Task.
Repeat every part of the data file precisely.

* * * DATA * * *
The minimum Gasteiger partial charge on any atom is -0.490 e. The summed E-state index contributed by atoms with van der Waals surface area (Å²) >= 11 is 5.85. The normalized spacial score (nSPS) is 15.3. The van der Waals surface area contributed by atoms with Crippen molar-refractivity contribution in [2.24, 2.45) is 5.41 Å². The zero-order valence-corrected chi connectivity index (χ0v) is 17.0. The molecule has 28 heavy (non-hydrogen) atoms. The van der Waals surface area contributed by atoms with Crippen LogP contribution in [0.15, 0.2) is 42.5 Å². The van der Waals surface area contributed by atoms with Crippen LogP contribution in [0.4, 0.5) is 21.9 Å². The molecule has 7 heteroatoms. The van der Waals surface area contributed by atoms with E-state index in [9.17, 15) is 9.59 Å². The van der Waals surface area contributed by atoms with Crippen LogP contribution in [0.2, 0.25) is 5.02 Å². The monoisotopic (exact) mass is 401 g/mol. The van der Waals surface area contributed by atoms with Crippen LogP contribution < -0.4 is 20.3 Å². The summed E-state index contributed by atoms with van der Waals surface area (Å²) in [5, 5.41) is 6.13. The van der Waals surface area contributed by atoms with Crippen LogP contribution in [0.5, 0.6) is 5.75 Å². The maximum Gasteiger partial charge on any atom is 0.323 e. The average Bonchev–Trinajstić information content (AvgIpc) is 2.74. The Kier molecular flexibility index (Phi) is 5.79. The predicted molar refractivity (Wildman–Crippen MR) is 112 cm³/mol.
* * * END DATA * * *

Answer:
The minimum Gasteiger partial charge on any atom is -0.490 e. The summed E-state index contributed by atoms with van der Waals surface area (Å²) >= 11 is 5.85. The normalized spacial score (nSPS) is 15.3. The van der Waals surface area contributed by atoms with Crippen molar-refractivity contribution in [2.24, 2.45) is 5.41 Å². The zero-order valence-corrected chi connectivity index (χ0v) is 17.0. The molecule has 28 heavy (non-hydrogen) atoms. The van der Waals surface area contributed by atoms with Crippen LogP contribution in [0.15, 0.2) is 42.5 Å². The van der Waals surface area contributed by atoms with Crippen LogP contribution in [0.4, 0.5) is 21.9 Å². The molecule has 7 heteroatoms. The van der Waals surface area contributed by atoms with E-state index in [9.17, 15) is 9.59 Å². The van der Waals surface area contributed by atoms with Crippen LogP contribution in [0.2, 0.25) is 5.02 Å². The monoisotopic (exact) mass is 401 g/mol. The van der Waals surface area contributed by atoms with Crippen LogP contribution < -0.4 is 20.3 Å². The summed E-state index contributed by atoms with van der Waals surface area (Å²) in [5, 5.41) is 6.13. The van der Waals surface area contributed by atoms with Crippen LogP contribution in [0.5, 0.6) is 5.75 Å². The maximum Gasteiger partial charge on any atom is 0.323 e. The average Bonchev–Trinajstić information content (AvgIpc) is 2.74. The Kier molecular flexibility index (Phi) is 5.79. The predicted molar refractivity (Wildman–Crippen MR) is 112 cm³/mol.